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I'm trying to collect the values that I store in a hash of hashes, but I'm kinda confused in how perl does that. So, I create my hash of hashes as follows:

 my %hash;
 my @items;

 #... some code missing here, generally I'm just populating the @items list 
 #with $currentitem items

 while (<FILE>) { #read the file

         ($a, $b) = split(/\s+/,$_,-1);
         $hash{$currentitem} => {$a => $b};
         print $hash{$currentitem}{$a} . "\n";#this is a test and it works

The above code seems to work. Now, to the point: I have an array @items, which keeps the $currentitem values. And I want to do something like this:

@test = keys %hash{ $items[$num] };

So that I can get all the key/value pairs for a specific item. I've tried the line of code above, as well as

 while ( ($key, $value) = each( $hash{$items[$num]} ) ) {

      print "$key, $value\n";

I've even tried to populate the hash as follows:

$host{ "$currentcustomer" }{"$a"} => "$b";

Which seems to be more correct according to the various online sources I've met. But still, I can't access the data inside that hash... Any ideas?

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Offtopic. $hash{$currentitem} => {$a => $b}; - did you mean "=" instead of first "=>"? –  Dallaylaen Sep 27 '12 at 10:49
@Dallyaylaen, that's not the only problem with that statement. See my answer below. –  dan1111 Sep 27 '12 at 11:00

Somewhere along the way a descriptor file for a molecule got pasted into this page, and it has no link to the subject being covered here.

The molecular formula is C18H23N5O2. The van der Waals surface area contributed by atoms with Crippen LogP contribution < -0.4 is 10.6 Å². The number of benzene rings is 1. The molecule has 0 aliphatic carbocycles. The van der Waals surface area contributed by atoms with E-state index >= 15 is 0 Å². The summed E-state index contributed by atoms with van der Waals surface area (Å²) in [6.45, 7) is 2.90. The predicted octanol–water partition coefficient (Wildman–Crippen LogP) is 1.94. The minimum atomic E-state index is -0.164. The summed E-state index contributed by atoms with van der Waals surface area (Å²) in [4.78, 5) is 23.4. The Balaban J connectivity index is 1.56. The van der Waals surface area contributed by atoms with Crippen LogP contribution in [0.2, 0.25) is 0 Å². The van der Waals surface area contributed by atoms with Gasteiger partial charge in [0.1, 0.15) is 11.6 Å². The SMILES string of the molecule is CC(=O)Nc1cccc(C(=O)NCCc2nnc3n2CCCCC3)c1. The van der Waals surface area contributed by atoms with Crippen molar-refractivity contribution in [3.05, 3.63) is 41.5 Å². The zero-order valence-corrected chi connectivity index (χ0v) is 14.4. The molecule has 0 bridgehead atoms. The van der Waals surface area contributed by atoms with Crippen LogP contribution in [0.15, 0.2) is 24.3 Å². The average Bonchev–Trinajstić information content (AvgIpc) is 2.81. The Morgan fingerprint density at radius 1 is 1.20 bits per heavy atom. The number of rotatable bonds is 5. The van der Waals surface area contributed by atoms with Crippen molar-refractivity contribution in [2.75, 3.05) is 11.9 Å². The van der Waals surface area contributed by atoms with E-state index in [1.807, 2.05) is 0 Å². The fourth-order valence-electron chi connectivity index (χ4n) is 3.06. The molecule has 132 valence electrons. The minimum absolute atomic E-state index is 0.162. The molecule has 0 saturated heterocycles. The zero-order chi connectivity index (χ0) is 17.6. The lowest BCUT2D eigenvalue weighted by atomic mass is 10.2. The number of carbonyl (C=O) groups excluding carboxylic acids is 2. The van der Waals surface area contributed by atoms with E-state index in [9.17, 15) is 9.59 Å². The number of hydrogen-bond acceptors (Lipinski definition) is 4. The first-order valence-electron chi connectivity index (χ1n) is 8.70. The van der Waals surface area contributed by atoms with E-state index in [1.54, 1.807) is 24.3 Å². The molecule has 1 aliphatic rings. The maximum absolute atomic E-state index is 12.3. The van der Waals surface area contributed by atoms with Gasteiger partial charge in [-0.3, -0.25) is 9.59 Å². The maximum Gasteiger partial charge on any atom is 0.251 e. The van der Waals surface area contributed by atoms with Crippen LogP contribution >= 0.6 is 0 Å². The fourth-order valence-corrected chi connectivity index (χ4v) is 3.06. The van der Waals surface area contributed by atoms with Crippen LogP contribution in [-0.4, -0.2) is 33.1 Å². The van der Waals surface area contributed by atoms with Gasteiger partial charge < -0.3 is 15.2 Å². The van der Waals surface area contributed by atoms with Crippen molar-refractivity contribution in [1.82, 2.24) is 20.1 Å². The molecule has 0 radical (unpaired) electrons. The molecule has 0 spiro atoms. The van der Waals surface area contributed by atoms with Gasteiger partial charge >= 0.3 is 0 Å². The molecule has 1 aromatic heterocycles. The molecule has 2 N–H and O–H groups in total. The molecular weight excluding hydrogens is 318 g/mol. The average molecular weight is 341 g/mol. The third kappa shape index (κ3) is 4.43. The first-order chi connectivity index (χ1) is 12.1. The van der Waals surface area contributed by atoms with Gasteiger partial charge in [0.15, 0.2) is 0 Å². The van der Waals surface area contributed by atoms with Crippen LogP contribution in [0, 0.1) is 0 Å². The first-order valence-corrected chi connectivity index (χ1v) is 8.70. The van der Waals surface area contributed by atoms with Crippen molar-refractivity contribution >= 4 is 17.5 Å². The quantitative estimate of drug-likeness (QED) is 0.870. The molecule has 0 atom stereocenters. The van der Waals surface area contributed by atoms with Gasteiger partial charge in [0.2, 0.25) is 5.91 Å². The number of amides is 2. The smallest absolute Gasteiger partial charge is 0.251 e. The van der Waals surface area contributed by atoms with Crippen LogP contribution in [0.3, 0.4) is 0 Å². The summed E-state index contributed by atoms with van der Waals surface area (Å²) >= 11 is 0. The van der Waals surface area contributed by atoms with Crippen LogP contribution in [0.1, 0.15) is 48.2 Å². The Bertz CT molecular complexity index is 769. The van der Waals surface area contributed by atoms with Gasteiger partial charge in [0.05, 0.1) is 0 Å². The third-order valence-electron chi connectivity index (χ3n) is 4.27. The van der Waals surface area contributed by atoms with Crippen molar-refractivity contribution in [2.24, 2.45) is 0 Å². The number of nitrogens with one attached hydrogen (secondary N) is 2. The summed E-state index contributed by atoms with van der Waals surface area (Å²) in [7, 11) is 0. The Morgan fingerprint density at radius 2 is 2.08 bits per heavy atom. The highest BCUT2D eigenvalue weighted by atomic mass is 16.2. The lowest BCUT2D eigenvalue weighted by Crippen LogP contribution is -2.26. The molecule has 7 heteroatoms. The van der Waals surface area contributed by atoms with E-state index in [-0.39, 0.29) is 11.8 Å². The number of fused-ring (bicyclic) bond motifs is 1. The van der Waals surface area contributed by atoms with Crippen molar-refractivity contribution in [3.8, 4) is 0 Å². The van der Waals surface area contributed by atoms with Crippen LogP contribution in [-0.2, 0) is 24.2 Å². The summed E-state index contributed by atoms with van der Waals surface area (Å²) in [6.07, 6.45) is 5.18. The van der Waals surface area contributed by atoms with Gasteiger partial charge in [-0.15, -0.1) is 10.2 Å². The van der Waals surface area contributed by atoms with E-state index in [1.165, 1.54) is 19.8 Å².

2 Answers 2

up vote 2 down vote accepted

I am confused by you saying that this works:

$hash{$currentitem} => {$a => $b};

That shouldn't work (and doesn't work for me). The => operator is a special kind of comma, not an assignment (see perlop). In addition, the construct on the right makes a new anonymous hash. Using that, a new anonymous hash would overwrite the old one for each element you tried to add. You would only ever have one element for each $currentitem.

Here is what you want for assignment:

$hash{$currentitem}{$a} = $b;

And here is how to get the keys:

keys %{ $hash{ $items[$num] } };

I suggest reading up on Perl references to get a better handle on this. The syntax can be a bit tricky at first.

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Indeed this solved my problem. And yes, "=>" doesn't work for me either. But for some weird reason, perl swallows it silently sometimes. Maybe cygwin is the problem??? No idea, but when i tested on my debian it didn't work... :S –  Arribah Sep 27 '12 at 11:06
$hash{$currentitem} => {$a => $b}; is actually a syntactically valid statement. It just doesn't do anything. Make sure you always use warnings; to catch problems like this. –  dan1111 Sep 27 '12 at 11:28
Ok, thanks about this one too! :) –  Arribah Sep 27 '12 at 14:15

Long answer is in perldoc perldsc.

Short answer is:

keys %{ $expr_producing_hash_ref };

In your case I believe it's

keys %{ $hash{$items[$num]} }; 
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